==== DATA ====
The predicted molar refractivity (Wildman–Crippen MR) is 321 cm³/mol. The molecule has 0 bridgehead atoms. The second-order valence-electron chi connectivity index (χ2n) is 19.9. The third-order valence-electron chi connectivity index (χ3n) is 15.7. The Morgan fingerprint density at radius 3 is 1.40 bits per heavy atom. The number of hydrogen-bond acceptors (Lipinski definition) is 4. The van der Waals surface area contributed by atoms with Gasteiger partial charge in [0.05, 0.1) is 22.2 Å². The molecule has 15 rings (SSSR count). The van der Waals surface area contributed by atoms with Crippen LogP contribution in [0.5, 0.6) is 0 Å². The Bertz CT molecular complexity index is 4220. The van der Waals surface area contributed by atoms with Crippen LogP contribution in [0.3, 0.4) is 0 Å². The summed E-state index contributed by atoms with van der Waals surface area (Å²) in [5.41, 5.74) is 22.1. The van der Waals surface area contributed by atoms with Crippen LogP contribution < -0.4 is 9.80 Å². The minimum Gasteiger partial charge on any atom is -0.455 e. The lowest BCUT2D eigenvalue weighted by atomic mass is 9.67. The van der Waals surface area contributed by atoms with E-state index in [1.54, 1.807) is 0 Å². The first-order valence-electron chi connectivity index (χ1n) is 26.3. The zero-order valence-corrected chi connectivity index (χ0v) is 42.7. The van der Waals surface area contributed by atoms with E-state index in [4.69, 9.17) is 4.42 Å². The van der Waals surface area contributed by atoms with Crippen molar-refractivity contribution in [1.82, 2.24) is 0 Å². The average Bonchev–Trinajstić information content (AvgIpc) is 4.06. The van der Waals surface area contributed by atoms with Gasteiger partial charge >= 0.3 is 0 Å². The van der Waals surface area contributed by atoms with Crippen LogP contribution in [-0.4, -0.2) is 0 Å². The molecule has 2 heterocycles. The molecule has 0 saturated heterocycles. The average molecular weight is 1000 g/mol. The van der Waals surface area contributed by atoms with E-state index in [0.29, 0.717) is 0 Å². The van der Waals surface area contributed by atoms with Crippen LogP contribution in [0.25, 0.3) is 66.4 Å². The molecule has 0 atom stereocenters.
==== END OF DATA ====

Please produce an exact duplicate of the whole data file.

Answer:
The predicted molar refractivity (Wildman–Crippen MR) is 321 cm³/mol. The molecule has 0 bridgehead atoms. The second-order valence-electron chi connectivity index (χ2n) is 19.9. The third-order valence-electron chi connectivity index (χ3n) is 15.7. The Morgan fingerprint density at radius 3 is 1.40 bits per heavy atom. The number of hydrogen-bond acceptors (Lipinski definition) is 4. The van der Waals surface area contributed by atoms with Gasteiger partial charge in [0.05, 0.1) is 22.2 Å². The molecule has 15 rings (SSSR count). The van der Waals surface area contributed by atoms with Crippen LogP contribution in [0.5, 0.6) is 0 Å². The Bertz CT molecular complexity index is 4220. The van der Waals surface area contributed by atoms with Crippen LogP contribution in [0.3, 0.4) is 0 Å². The summed E-state index contributed by atoms with van der Waals surface area (Å²) in [5.41, 5.74) is 22.1. The van der Waals surface area contributed by atoms with Crippen LogP contribution < -0.4 is 9.80 Å². The minimum Gasteiger partial charge on any atom is -0.455 e. The lowest BCUT2D eigenvalue weighted by atomic mass is 9.67. The van der Waals surface area contributed by atoms with E-state index in [1.54, 1.807) is 0 Å². The first-order valence-electron chi connectivity index (χ1n) is 26.3. The zero-order valence-corrected chi connectivity index (χ0v) is 42.7. The van der Waals surface area contributed by atoms with E-state index in [4.69, 9.17) is 4.42 Å². The van der Waals surface area contributed by atoms with Crippen molar-refractivity contribution in [1.82, 2.24) is 0 Å². The average Bonchev–Trinajstić information content (AvgIpc) is 4.06. The van der Waals surface area contributed by atoms with Gasteiger partial charge >= 0.3 is 0 Å². The van der Waals surface area contributed by atoms with Crippen LogP contribution in [-0.4, -0.2) is 0 Å². The molecule has 2 heterocycles. The molecule has 0 saturated heterocycles. The average molecular weight is 1000 g/mol. The van der Waals surface area contributed by atoms with E-state index in [0.29, 0.717) is 0 Å². The van der Waals surface area contributed by atoms with Crippen LogP contribution in [0.25, 0.3) is 66.4 Å². The molecule has 0 atom stereocenters.